Recent scientific discoveries around the roles of functional amino acids and their synergies provide evidence that these nutrients increase the resilience of the gut which can translate into reduced use of antibiotics monogastric animals.
Clear associations between the use of certain antibiotics in farm animals and the occurrence of antimicrobial resistance in humans has been shown. This demonstrates that the reduced use of antibiotics on farm is crucial to limit the outbreak of antimicrobial resistant bacteria both in humans and animals. Currently, the use of antibiotics is already decreasing. Indeed, sales of veterinary antibiotics have shrank by 34% between 2011 and 2018 in Europe (ESVAC, 2020). However, efforts must be carried out to reach a minimal level of use. Furthermore, this decrease in antibiotic use needs to echo the increasing consumer demand for animal products raised without them. In this context, research has focused on the development of different strategies to improve animals health while maintaining or improving performance: biosecurity, farm management, vaccination and nutritional strategies.
Among the nutritional strategies, the decrease in dietary crude protein combined with the inclusion of feed-grade amino acids is a proven solution to reduce pathogen pressure on the farm. Indeed, feeding low protein diet lowers pH both in the stomach and intestine and reduces substrate availability for pathogenic bacteria to proliferate or to produce harmful metabolites. Feed-grade amino acids are more than a lever to decrease the crude protein level in the diet. It is now time to consider their functions as precursors of molecules and as signalling molecules in animal nutrition to optimise gut health. Indeed, it has been shown that they can directly support or restore the four pillars of gut health. The effects of arginine, glutamine, threonine and cystine on these pillars are illustrated in Figure 1. Therefore, supplementation of functional amino acids can prepare the gut to face a challenge or help the gut to recover from a challenge, increasing its resilience. This can translate into a reduction of the use of antibiotics.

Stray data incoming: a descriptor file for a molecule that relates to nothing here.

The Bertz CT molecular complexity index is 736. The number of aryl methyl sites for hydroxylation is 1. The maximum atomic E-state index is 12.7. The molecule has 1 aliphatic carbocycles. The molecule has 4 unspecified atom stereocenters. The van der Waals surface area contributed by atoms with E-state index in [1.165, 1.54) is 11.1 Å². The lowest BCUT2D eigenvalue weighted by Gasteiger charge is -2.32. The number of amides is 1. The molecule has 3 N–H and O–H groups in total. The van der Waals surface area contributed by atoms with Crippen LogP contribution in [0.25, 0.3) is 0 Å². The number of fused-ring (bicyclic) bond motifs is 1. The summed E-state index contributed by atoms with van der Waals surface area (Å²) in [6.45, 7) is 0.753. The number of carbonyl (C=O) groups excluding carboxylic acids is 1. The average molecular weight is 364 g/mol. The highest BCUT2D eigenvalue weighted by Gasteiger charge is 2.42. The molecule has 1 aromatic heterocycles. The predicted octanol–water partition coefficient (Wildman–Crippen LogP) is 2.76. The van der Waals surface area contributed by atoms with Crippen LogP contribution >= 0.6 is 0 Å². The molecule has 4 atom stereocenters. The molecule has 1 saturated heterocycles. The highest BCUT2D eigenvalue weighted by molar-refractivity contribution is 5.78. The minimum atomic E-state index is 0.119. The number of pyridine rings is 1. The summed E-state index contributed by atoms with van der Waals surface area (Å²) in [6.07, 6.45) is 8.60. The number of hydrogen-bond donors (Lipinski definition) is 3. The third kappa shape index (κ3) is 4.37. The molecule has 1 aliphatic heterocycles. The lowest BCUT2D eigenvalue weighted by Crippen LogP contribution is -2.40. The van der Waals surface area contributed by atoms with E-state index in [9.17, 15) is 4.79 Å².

Glutamine is a conditionally essential amino acid and a major energy source for rapidly dividing cells including enterocytes and lymphocytes. During periods of challenge, the demand for glutamine can exceed its supply due to lesser feed intake and digestibility. In this context, supplementation of feed-grade L-glutamine can translate into consistent improvement of gut integrity.
Several studies have reported that supplementing swine nursery diets with 0.2% L-glutamine can improve growth performance at a similar or greater level when compared with dietary antibiotics (chlortetracycline + tiamulin). An experiment in broilers has shown a similar result, indeed, broiler chickens fed a corn-based diet supplemented with 1% of L-glutamine exhibited higher performance than chickens treated with bacitracin both in challenged and unchallenged conditions. It is worth noticing that in the addition to benefits in terms of performance, glutamine supplementation was consistently associated with an improvement of gut morphology, an increase in circulating immunoglobulins and a reduction of inflammation markers.
Studies show there is little doubt concerning the efficiency of L-glutamine supplementation to improve gut health. However, all experiments tested glutamine at high doses (from 0.2 to 2%) preventing this strategy to be implemented on the field. Synergistic solutions combining glutamine with other functional amino acids are promising and has been shown to:
For example, we have shown in 2 different commercial experiments that the supplementation of 0.1% of an amino acid-based solution containing L-glutamine, L-cystine and L-arginine can significantly reduce by one third the use of individual antibiotic treatments in post-weaning piglets. In addition, in a recent study, we observed that the supplementation of a similar solution (Inneus piglets for gut health) during the pre-starter phase could reduce diarrhoea score and improve growth of the piglets. In broiler chickens, we demonstrated that the supplementation of 0.1% of an amino acid-based solution containing L-glutamine, L-threonine and L-arginine (Inneus chickens for gut health) could improve the performance of chickens challenged with coccidiosis at the same level as chickens treated with an anticoccidial drug (Figure 2). Similar effects could be observed in necrotic enteritis challenged chickens (Figure 2).
Reducing antibiotic use down to zero is a long and complex journey. The growing portfolio of feed-grade amino acids now allows, on one hand, to decrease dietary crude protein level efficiently and reduce the excess of undigested protein and, on the other hand, to supplement the adequate nutrients to boost particular physiological functions such as gut health. We believe these complementary nutritional strategies should be combined and are efficient tools in a context of antibiotics use reduction.
Reference are available on request.